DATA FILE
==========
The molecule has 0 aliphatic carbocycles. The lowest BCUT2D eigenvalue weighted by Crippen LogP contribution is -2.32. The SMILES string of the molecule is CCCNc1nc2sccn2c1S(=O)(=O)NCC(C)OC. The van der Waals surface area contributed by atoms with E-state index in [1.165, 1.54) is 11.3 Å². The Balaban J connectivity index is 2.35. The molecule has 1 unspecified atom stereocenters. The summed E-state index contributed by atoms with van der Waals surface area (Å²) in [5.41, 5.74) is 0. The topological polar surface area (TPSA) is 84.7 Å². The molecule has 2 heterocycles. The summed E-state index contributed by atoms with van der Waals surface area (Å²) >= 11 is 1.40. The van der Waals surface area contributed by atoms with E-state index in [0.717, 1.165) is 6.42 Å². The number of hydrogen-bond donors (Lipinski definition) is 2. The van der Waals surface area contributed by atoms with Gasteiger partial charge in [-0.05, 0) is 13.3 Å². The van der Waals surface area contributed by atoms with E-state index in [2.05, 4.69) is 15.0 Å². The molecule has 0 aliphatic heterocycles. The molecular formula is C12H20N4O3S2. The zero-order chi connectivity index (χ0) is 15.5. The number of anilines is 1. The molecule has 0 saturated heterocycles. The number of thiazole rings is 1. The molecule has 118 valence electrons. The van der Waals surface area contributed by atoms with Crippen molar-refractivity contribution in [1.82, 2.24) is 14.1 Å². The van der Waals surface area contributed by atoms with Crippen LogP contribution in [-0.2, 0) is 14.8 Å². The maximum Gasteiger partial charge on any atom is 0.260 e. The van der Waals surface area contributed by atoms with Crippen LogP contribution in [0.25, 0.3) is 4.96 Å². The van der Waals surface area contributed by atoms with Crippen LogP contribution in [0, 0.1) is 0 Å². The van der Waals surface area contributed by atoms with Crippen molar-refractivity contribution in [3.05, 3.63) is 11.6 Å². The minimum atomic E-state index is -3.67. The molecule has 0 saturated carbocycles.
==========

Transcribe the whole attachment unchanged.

The molecule has 0 aliphatic carbocycles. The lowest BCUT2D eigenvalue weighted by Crippen LogP contribution is -2.32. The SMILES string of the molecule is CCCNc1nc2sccn2c1S(=O)(=O)NCC(C)OC. The van der Waals surface area contributed by atoms with E-state index in [1.165, 1.54) is 11.3 Å². The Balaban J connectivity index is 2.35. The molecule has 1 unspecified atom stereocenters. The summed E-state index contributed by atoms with van der Waals surface area (Å²) in [5.41, 5.74) is 0. The topological polar surface area (TPSA) is 84.7 Å². The molecule has 2 heterocycles. The summed E-state index contributed by atoms with van der Waals surface area (Å²) >= 11 is 1.40. The van der Waals surface area contributed by atoms with E-state index in [0.717, 1.165) is 6.42 Å². The number of hydrogen-bond donors (Lipinski definition) is 2. The van der Waals surface area contributed by atoms with Gasteiger partial charge in [-0.05, 0) is 13.3 Å². The van der Waals surface area contributed by atoms with E-state index in [2.05, 4.69) is 15.0 Å². The molecule has 0 aliphatic heterocycles. The molecular formula is C12H20N4O3S2. The zero-order chi connectivity index (χ0) is 15.5. The number of anilines is 1. The molecule has 0 saturated heterocycles. The number of thiazole rings is 1. The molecule has 118 valence electrons. The van der Waals surface area contributed by atoms with Crippen molar-refractivity contribution in [1.82, 2.24) is 14.1 Å². The van der Waals surface area contributed by atoms with Crippen LogP contribution in [-0.2, 0) is 14.8 Å². The maximum Gasteiger partial charge on any atom is 0.260 e. The van der Waals surface area contributed by atoms with Crippen LogP contribution in [0.25, 0.3) is 4.96 Å². The van der Waals surface area contributed by atoms with Crippen LogP contribution in [0, 0.1) is 0 Å². The van der Waals surface area contributed by atoms with Crippen molar-refractivity contribution in [3.05, 3.63) is 11.6 Å². The minimum atomic E-state index is -3.67. The molecule has 0 saturated carbocycles.